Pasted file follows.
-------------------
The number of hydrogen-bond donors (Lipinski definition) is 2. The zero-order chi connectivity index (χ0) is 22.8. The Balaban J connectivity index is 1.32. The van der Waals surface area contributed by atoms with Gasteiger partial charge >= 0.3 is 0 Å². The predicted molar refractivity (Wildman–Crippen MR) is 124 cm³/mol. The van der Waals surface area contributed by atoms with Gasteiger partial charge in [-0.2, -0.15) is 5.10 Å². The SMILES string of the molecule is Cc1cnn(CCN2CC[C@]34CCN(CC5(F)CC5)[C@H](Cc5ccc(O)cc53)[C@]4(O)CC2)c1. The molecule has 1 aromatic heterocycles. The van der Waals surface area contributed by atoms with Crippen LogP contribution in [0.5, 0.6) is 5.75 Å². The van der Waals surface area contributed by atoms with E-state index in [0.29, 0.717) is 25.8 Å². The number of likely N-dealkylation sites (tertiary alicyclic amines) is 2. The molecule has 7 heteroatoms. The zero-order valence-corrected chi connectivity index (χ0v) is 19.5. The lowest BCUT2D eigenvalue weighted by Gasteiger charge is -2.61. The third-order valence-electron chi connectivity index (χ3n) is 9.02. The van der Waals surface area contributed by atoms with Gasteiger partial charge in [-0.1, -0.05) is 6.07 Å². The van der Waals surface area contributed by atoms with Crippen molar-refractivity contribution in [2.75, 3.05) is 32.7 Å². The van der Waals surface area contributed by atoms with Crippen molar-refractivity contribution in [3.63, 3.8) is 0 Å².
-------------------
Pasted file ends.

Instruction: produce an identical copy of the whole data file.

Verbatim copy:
The number of hydrogen-bond donors (Lipinski definition) is 2. The zero-order chi connectivity index (χ0) is 22.8. The Balaban J connectivity index is 1.32. The van der Waals surface area contributed by atoms with Gasteiger partial charge >= 0.3 is 0 Å². The predicted molar refractivity (Wildman–Crippen MR) is 124 cm³/mol. The van der Waals surface area contributed by atoms with Gasteiger partial charge in [-0.2, -0.15) is 5.10 Å². The SMILES string of the molecule is Cc1cnn(CCN2CC[C@]34CCN(CC5(F)CC5)[C@H](Cc5ccc(O)cc53)[C@]4(O)CC2)c1. The molecule has 1 aromatic heterocycles. The van der Waals surface area contributed by atoms with Crippen LogP contribution in [0.5, 0.6) is 5.75 Å². The van der Waals surface area contributed by atoms with E-state index in [0.29, 0.717) is 25.8 Å². The number of likely N-dealkylation sites (tertiary alicyclic amines) is 2. The molecule has 7 heteroatoms. The zero-order valence-corrected chi connectivity index (χ0v) is 19.5. The lowest BCUT2D eigenvalue weighted by Gasteiger charge is -2.61. The third-order valence-electron chi connectivity index (χ3n) is 9.02. The van der Waals surface area contributed by atoms with Gasteiger partial charge in [-0.1, -0.05) is 6.07 Å². The van der Waals surface area contributed by atoms with Crippen molar-refractivity contribution in [2.75, 3.05) is 32.7 Å². The van der Waals surface area contributed by atoms with Crippen molar-refractivity contribution in [3.63, 3.8) is 0 Å².